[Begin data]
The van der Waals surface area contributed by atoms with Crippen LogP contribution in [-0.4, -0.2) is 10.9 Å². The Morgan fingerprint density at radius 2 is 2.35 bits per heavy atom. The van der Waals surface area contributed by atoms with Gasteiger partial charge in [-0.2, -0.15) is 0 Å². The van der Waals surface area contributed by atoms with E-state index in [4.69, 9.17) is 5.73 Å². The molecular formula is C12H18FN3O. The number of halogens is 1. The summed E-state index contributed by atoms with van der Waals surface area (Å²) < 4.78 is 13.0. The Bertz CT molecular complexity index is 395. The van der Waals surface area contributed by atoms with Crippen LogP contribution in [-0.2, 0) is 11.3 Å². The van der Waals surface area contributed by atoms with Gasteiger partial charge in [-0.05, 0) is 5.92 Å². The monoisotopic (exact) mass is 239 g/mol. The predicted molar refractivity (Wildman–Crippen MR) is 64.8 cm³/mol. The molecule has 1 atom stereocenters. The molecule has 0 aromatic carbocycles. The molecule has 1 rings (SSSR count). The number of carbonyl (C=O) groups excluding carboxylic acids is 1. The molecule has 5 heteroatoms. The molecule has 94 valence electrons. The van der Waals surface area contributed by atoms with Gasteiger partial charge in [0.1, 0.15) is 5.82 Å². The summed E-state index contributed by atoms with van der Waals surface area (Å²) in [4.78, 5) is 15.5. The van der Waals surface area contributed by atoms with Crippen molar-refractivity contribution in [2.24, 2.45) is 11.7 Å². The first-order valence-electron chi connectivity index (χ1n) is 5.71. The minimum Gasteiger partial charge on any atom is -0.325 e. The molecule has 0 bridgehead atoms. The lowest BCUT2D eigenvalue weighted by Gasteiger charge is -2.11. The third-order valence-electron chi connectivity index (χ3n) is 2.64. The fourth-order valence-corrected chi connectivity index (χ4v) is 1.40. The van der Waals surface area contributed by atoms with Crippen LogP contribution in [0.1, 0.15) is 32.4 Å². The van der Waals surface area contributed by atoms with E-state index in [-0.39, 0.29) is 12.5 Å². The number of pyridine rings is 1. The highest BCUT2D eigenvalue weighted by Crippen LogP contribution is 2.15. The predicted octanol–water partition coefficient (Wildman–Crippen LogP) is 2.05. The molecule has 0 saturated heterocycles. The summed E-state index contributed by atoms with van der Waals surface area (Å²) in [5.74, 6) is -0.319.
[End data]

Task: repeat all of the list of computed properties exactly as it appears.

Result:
The van der Waals surface area contributed by atoms with Crippen LogP contribution in [-0.4, -0.2) is 10.9 Å². The Morgan fingerprint density at radius 2 is 2.35 bits per heavy atom. The van der Waals surface area contributed by atoms with Gasteiger partial charge in [-0.2, -0.15) is 0 Å². The van der Waals surface area contributed by atoms with E-state index in [4.69, 9.17) is 5.73 Å². The molecular formula is C12H18FN3O. The number of halogens is 1. The summed E-state index contributed by atoms with van der Waals surface area (Å²) < 4.78 is 13.0. The Bertz CT molecular complexity index is 395. The van der Waals surface area contributed by atoms with Crippen LogP contribution in [-0.2, 0) is 11.3 Å². The van der Waals surface area contributed by atoms with Gasteiger partial charge in [-0.05, 0) is 5.92 Å². The monoisotopic (exact) mass is 239 g/mol. The predicted molar refractivity (Wildman–Crippen MR) is 64.8 cm³/mol. The molecule has 1 atom stereocenters. The molecule has 0 aromatic carbocycles. The molecule has 1 rings (SSSR count). The number of carbonyl (C=O) groups excluding carboxylic acids is 1. The molecule has 5 heteroatoms. The molecule has 94 valence electrons. The van der Waals surface area contributed by atoms with Gasteiger partial charge in [0.1, 0.15) is 5.82 Å². The summed E-state index contributed by atoms with van der Waals surface area (Å²) in [4.78, 5) is 15.5. The van der Waals surface area contributed by atoms with Crippen molar-refractivity contribution in [2.24, 2.45) is 11.7 Å². The first-order valence-electron chi connectivity index (χ1n) is 5.71. The minimum Gasteiger partial charge on any atom is -0.325 e. The molecule has 0 bridgehead atoms. The lowest BCUT2D eigenvalue weighted by Gasteiger charge is -2.11. The third-order valence-electron chi connectivity index (χ3n) is 2.64. The fourth-order valence-corrected chi connectivity index (χ4v) is 1.40. The van der Waals surface area contributed by atoms with Crippen LogP contribution in [0.1, 0.15) is 32.4 Å². The van der Waals surface area contributed by atoms with E-state index in [-0.39, 0.29) is 12.5 Å². The number of pyridine rings is 1. The highest BCUT2D eigenvalue weighted by Crippen LogP contribution is 2.15. The predicted octanol–water partition coefficient (Wildman–Crippen LogP) is 2.05. The molecule has 0 saturated heterocycles. The summed E-state index contributed by atoms with van der Waals surface area (Å²) in [5.74, 6) is -0.319.